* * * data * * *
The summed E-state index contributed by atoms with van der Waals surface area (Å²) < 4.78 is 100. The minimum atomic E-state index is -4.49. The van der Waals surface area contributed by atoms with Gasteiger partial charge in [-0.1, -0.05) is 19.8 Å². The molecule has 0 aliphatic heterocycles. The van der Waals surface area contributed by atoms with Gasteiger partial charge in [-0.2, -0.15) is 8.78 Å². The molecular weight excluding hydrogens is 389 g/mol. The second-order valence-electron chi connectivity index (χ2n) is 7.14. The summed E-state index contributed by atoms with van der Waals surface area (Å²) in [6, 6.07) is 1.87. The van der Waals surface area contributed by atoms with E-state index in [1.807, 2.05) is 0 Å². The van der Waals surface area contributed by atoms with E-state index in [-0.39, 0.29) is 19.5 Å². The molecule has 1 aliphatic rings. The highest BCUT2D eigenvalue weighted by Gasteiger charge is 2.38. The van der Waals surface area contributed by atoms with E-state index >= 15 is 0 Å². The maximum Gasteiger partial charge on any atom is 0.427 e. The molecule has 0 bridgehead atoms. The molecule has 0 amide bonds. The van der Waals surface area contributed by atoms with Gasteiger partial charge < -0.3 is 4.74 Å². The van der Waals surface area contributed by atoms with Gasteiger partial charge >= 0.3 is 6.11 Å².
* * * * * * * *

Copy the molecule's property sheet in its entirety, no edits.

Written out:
The summed E-state index contributed by atoms with van der Waals surface area (Å²) < 4.78 is 100. The minimum atomic E-state index is -4.49. The van der Waals surface area contributed by atoms with Gasteiger partial charge in [-0.1, -0.05) is 19.8 Å². The molecule has 0 aliphatic heterocycles. The van der Waals surface area contributed by atoms with Gasteiger partial charge in [-0.2, -0.15) is 8.78 Å². The molecular weight excluding hydrogens is 389 g/mol. The second-order valence-electron chi connectivity index (χ2n) is 7.14. The summed E-state index contributed by atoms with van der Waals surface area (Å²) in [6, 6.07) is 1.87. The van der Waals surface area contributed by atoms with E-state index in [1.807, 2.05) is 0 Å². The van der Waals surface area contributed by atoms with E-state index in [-0.39, 0.29) is 19.5 Å². The molecule has 1 aliphatic rings. The highest BCUT2D eigenvalue weighted by Gasteiger charge is 2.38. The van der Waals surface area contributed by atoms with E-state index >= 15 is 0 Å². The maximum Gasteiger partial charge on any atom is 0.427 e. The molecule has 0 bridgehead atoms. The molecule has 0 amide bonds. The van der Waals surface area contributed by atoms with Gasteiger partial charge < -0.3 is 4.74 Å². The van der Waals surface area contributed by atoms with Gasteiger partial charge >= 0.3 is 6.11 Å².